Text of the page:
Comparison of the association of predicted fat mass, body mass index, and other obesity indicators with type 2 diabetes risk: two large prospective studies in US men and women

Dong Hoon Lee, Na Na Keum, Frank B. Hu, E. John Orav, Eric B. Rimm, Walter C. Willett, Edward L. Giovannucci

Research output: Contribution to journalArticlepeer-review

80 Citations (Scopus)

Abstract

Obesity, defined by body mass index (BMI), is a well-established risk factor of type 2 diabetes, but BMI has been criticized for its inability to discriminate fat mass and lean body mass. We examined the association between predicted fat mass and type 2 diabetes risk in two large US prospective cohorts, and compared the magnitude of the association with BMI and other obesity indicators. Validated anthropometric prediction equations previously developed from the National Health and Nutrition Examination Survey were used to estimate predicted fat mass and percent fat for 97,111 participants from the Health Professionals Follow-up Study (1987–2012) and the Nurses’ Health Study (1986–2012) who were followed up for type 2 diabetes. Multivariable-adjusted hazard ratios for type 2 diabetes across quintiles of predicted fat mass were 1.00, 1.96, 2.96, 3.90, and 8.38 for men and 1.00, 2.20, 3.50, 5.73, and 12.1 for women; of BMI were 1.00, 1.69, 2.45, 3.54, and 6.94 for men and 1.00, 1.76, 2.86, 4.88, and 9.88 for women. Predicted FM showed the strongest association with type 2 diabetes in men followed by waist circumference (WC), waist-to-height ratio (WHtR), predicted percent fat, BMI, Waist-to-hip ratio (WHR), and a body shape index (ABSI). For women, the strongest association was shown for WHtR, followed by WC, predicted percent fat, predicted fat mass, BMI, ABSI, and WHR. Compared to BMI, predicted fat mass demonstrated consistently stronger association with type 2 diabetes risk. However, there was inconclusive evidence to suggest that predicted fat mass is substantially superior to other obesity indicators.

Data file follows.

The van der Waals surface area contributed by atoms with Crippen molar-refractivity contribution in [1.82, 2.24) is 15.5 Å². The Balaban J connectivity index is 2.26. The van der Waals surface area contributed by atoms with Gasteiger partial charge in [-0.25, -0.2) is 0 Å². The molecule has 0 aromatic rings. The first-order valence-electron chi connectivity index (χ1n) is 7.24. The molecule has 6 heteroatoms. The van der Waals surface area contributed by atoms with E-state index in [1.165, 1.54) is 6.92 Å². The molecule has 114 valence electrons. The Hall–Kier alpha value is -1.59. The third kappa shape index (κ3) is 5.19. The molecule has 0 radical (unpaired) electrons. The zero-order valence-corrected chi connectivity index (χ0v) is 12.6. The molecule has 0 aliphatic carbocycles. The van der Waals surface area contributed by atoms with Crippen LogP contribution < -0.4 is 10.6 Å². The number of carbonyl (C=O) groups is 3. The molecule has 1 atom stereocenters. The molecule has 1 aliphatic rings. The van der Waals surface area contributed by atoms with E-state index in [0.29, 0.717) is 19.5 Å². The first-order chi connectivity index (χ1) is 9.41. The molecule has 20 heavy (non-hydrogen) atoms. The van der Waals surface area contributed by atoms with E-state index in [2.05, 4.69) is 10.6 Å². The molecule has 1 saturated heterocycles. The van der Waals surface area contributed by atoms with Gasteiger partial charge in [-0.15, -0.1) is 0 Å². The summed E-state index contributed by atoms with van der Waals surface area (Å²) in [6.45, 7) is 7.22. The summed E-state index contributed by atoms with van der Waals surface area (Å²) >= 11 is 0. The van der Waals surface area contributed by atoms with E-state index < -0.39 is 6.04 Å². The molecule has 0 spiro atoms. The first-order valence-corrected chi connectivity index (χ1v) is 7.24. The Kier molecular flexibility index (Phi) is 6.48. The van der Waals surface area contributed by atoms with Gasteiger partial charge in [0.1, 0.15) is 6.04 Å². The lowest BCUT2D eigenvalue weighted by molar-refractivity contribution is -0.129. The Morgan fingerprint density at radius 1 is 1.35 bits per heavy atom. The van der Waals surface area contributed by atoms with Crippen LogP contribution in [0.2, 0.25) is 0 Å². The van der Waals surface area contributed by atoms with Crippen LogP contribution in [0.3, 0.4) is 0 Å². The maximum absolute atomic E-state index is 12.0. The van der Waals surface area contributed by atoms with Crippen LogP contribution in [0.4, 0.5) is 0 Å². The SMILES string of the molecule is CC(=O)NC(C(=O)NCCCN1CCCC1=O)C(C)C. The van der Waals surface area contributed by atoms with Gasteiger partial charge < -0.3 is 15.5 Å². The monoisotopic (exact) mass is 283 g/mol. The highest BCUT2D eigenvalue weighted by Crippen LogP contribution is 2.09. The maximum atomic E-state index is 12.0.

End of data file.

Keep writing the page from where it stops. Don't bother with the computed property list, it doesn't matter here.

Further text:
Original languageEnglish
Pages (from-to)1113-1123
Number of pages11
JournalEuropean Journal of Epidemiology
Volume33
Issue number11
DOIs
Publication statusPublished - 2018 Nov 1

Bibliographical note

Publisher Copyright:
© 2018, Springer Nature B.V.

All Science Journal Classification (ASJC) codes

  • Epidemiology

Fingerprint

Dive into the research topics of 'Comparison of the association of predicted fat mass, body mass index, and other obesity indicators with type 2 diabetes risk: two large prospective studies in US men and women'. Together they form a unique fingerprint.

Cite this